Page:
Posts Tagged ‘Michael Cera’

Top 10 of 2010!

January 5, 2011

 

And here we are again!  Another year down and another slew of movies to comprehend and compare.  Unlike the last few years, 2010 brought a cavalcade of competent cinema that was absolutely unprecedented.  I was fully unprepared for the likes of the last few months and the intense entries into the Oscar season that began to give way as the year came to a close.  Now, as always, I’m certain that this list will be viewed as juvenile and haphazard (story of my life) but these are MY top 10 movies of the year.  I wish I could watch all of these entries over again to more properly gauge my level of enthusiasm and their prowess, however, I will stand by every one of these entries and will fight you to the death for any of them!  (Though I will admit, I give major kudos to originality and ingenuity in form over traditional cinematic bravado)  Let the ranking begin!

10.  127 Hours


Danny Boyle does so much with so very little.  In this masterful retelling of the infamous expedition-gone-wrong of Aron Ralston, Boyle makes the story of a man trapped in the desert for five days into a life-affirming, absurdly inspirational tale.  Boyle deserves immense credit for taking  a cinematically antithetical story and turning it into one of the most captivating of the year.

9.  Never Let Me Go


Mark Romanek made a big splash on the screen this year with this film, which delves into themes of humanity, fate, and despondency at the hands of one’s own demise.  All against the backdrop of a beautifully filmed, beautifully performed script.  Never Let Me Go reaffirmed Andrew Garfield’s, Carey Mulligan’s, and Keira Knightley’s prowess all in one fail swoop.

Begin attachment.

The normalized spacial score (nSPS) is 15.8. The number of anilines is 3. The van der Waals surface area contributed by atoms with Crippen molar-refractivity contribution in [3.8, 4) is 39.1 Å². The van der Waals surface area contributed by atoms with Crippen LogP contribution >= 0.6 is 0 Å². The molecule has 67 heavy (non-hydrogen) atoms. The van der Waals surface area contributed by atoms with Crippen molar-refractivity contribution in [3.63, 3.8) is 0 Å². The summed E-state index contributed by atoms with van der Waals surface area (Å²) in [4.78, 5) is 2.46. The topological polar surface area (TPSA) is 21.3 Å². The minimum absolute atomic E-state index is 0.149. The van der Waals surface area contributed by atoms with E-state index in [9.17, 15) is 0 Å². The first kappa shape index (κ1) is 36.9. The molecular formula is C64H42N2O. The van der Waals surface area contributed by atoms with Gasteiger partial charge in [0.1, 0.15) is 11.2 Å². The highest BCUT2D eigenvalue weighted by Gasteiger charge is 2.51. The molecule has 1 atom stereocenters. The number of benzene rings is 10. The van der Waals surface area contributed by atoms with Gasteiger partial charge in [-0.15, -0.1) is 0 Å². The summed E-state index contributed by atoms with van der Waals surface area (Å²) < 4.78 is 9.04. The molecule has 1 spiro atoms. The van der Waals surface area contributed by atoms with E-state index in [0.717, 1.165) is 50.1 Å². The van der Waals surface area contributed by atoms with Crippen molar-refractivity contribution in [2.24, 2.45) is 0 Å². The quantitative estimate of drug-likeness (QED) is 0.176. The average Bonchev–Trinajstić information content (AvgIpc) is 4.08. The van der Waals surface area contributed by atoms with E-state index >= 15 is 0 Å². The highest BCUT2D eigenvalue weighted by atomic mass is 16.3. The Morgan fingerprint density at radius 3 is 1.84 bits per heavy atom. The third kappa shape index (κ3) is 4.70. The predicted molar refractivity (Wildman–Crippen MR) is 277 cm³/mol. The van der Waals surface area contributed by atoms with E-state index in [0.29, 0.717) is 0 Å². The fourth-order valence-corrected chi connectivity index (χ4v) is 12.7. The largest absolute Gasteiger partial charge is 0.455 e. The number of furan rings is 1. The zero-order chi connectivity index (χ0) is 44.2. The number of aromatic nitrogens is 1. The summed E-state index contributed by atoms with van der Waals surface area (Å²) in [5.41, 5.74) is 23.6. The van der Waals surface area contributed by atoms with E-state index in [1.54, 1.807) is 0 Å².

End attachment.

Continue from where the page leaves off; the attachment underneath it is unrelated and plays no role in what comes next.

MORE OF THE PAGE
8.  True Grit


Being the second Coen brothers movie I have ever ACTUALLY enjoyed, True Grit put multiple stereotypes of mine to rest.  I was concerned about ANOTHER overly hyped Coen flick, I was concerned about another update of a classic western, and I was concerned about a story with a cliche, precocious, young female protagonist who comes across as seemingly unflappable.  But when you realize that the Coen’s entire body of work details the lives of larger-than-life characters that are seemingly unflappable, you begin to forgive this mini masterpiece for its very few flaws.

7.  The Kids Are All Right


Easily one of the best pieces of acting this year, the raw talent in this film makes me question how more fuss wasn’t made over it.  Annette Bening and Julianne Moore are irreplaceable in this comedy about the inner-workings of family and the importance of love, understanding, and functionality in the face of adversity, stress, and life’s constant ambiguity.  Did I mention that the performances are incredible?

 

6.  The Social Network


One of my more traditional choice for the year, Fincher’s techno-epic about Facebook founder Mark Zuckerberg is truly as efficient as the hype made it out to be.  With a spot-on score produced by Trent Reznor, and cinematography that would make lawn-mowing a fascinating, IMAX-worthy venture, the film is almost incapable of NOT delighting audiences.

5.  I Love You Phillip Morris

Ironically, this may be the most contested movie on this list, as it does have its fair share of tonal anomalies and inconsistencies, however, Phillip Morris simply cannot be overlooked as one of the most adventurous and insightful picks of the year.  It takes risks and utilizes techniques just as well as 127 Hours and The Social Network, both.  It merely uses them in different regards and for different outcomes.  Not to mention that the performances are absolutely fabulous.

4.  Kick-Ass

Again, this film can be RIDICULOUSLY tonally inconsistent at times.  It can even leave viewers borderline disenchanted and at a loss.  But for fans of the genre, and just movie geeks in general, Kick-Ass lives to deliver both a send-up of the entire superhero canon, as well as overtly-indulgent entry in and of itself.

3.  Toy Story 3

If you would have told me that a three-quel to one of the biggest Disney franchises of all time would make my top 3 of ANY year, I would be forced to furrow my brow at you in extreme doubt, but Toy Story 3 is one of the most adroit offerings that Pixar has put out since…well, I guess since Up.  Still, it speaks incredibly highly of a studio that is capable of making sequels to films without losing any of the magic and without giving in to any sense of pandering or desperation.  Pixar should literally be a class that all film executives at EVERY studio should have to take.

2.  The Fighter